Those others are waiting for you now. They are looking to you for guidance, for help, for courage, for strength, for understanding, and for assurance at this hour. Most of all, they are looking to you for love. My religion is very simple. My religion is kindness."
That works for me. That's the kind of thing I would expect a real prophet to say, but this guy doesn't even claim to be a prophet.
Like the Dali Lama, my religion is very simple, my religion is kindness.
Now I can answer that question for myself and for my children, "Where was God on 9-11?"
God was in the hearts of those who responded out of love for their fellow man. God is love. Love is divine. We're all kindred people. We're in this together. This is the only world we've got and its not up to God to save us, it's up to us, each one of us individually.
It's like Carl Sagan said here
"Our planet is a lonely speck in the great enveloping cosmic dark. In our obscurity -- in all this vastness -- there is no hint that help will come from elsewhere to save us from ourselves. It is up to us. It's been said that astronomy is a humbling, and I might add, a character-building experience. To my mind, there is perhaps no better demonstration of the folly of human conceits than this distant image of our tiny world. To me, it underscores our responsibility to deal more kindly and compassionately with one another and to preserve and cherish that pale blue dot, the only home we've ever known. "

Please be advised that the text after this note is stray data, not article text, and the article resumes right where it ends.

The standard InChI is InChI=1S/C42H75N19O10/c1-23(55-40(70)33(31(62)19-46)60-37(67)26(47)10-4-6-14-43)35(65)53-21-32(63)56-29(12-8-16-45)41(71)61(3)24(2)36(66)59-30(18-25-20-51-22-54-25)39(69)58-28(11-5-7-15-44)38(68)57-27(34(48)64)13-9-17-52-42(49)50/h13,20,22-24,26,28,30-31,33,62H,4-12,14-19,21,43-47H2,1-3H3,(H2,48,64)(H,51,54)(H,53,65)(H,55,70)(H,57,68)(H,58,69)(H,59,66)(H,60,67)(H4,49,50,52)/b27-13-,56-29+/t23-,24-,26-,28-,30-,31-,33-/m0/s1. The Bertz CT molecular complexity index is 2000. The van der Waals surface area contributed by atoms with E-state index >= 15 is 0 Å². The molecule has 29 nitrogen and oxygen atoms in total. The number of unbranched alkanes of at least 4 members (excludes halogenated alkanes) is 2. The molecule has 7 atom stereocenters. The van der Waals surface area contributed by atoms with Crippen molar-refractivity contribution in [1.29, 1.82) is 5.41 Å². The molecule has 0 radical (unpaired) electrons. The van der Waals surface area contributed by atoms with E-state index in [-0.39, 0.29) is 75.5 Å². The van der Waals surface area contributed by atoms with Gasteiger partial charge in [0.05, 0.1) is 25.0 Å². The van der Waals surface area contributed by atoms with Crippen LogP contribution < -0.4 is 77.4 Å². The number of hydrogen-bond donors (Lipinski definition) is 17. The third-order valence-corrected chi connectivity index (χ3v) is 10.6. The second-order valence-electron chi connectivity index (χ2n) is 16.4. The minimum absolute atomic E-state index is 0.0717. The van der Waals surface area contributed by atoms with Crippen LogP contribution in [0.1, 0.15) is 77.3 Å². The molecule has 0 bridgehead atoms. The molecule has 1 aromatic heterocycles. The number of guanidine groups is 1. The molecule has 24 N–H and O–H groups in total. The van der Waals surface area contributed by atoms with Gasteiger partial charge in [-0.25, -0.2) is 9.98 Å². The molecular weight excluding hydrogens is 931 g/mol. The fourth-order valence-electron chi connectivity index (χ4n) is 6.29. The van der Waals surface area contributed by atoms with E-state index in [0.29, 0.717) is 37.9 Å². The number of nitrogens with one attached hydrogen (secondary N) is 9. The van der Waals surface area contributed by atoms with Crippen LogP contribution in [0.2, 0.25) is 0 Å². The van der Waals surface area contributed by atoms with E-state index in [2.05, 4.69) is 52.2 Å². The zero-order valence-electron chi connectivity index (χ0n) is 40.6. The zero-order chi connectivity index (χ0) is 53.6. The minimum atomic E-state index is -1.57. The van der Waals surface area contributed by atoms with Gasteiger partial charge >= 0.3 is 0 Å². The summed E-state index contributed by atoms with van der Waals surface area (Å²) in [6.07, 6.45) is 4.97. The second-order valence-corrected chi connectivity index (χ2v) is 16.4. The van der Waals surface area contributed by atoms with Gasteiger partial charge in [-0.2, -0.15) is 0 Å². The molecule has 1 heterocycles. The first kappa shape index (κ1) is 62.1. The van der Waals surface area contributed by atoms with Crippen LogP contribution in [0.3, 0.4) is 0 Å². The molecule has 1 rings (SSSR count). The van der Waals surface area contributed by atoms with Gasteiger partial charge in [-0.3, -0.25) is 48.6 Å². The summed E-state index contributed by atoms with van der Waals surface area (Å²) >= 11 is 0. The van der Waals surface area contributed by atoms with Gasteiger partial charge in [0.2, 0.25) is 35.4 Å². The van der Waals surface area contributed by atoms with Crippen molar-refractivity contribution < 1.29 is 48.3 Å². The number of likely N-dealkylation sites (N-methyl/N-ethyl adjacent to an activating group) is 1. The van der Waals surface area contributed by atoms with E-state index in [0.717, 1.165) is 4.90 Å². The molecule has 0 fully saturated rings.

and like Einstein said here
"A human being is part of a whole called by us "Universe", a part limited in space and time. He experiences himself, his thoughts and feelings, as something separate from the rest - a kind of optical delusion of his consciousness. This delusion is a kind of prison to us, restricting us to our personal desires and to affection for a few persons nearest to us. Our task must be to free ourselves from the prison by widening our circle of compassion to embrace all living creatures and the whole of nature in its beauty. We shall require a substantially new manner of thinking if mankind is to survive."
Carl Sagan, again, "A religion that stressed the magnificence of the universe as revealed by modern science, might be able to draw forth reserves of reverence and awe hardly tapped by traditional faiths. Sooner or later, such a religion will emerge."
And Christopher Hitchens, "Consider for just a moment what it means to be the first generation to receive the images we've received from the Hubbel Space Telescope and to unravel the human genetic code. The awe, wonder and meaning you derive from considering the implication of those two things for just a moment in time, will prove more profoundly powerful than what you could derive from a lifetime of considering the simplistic fairy tale myths of religion." from his lecture on "The Moral Necessity of Atheism"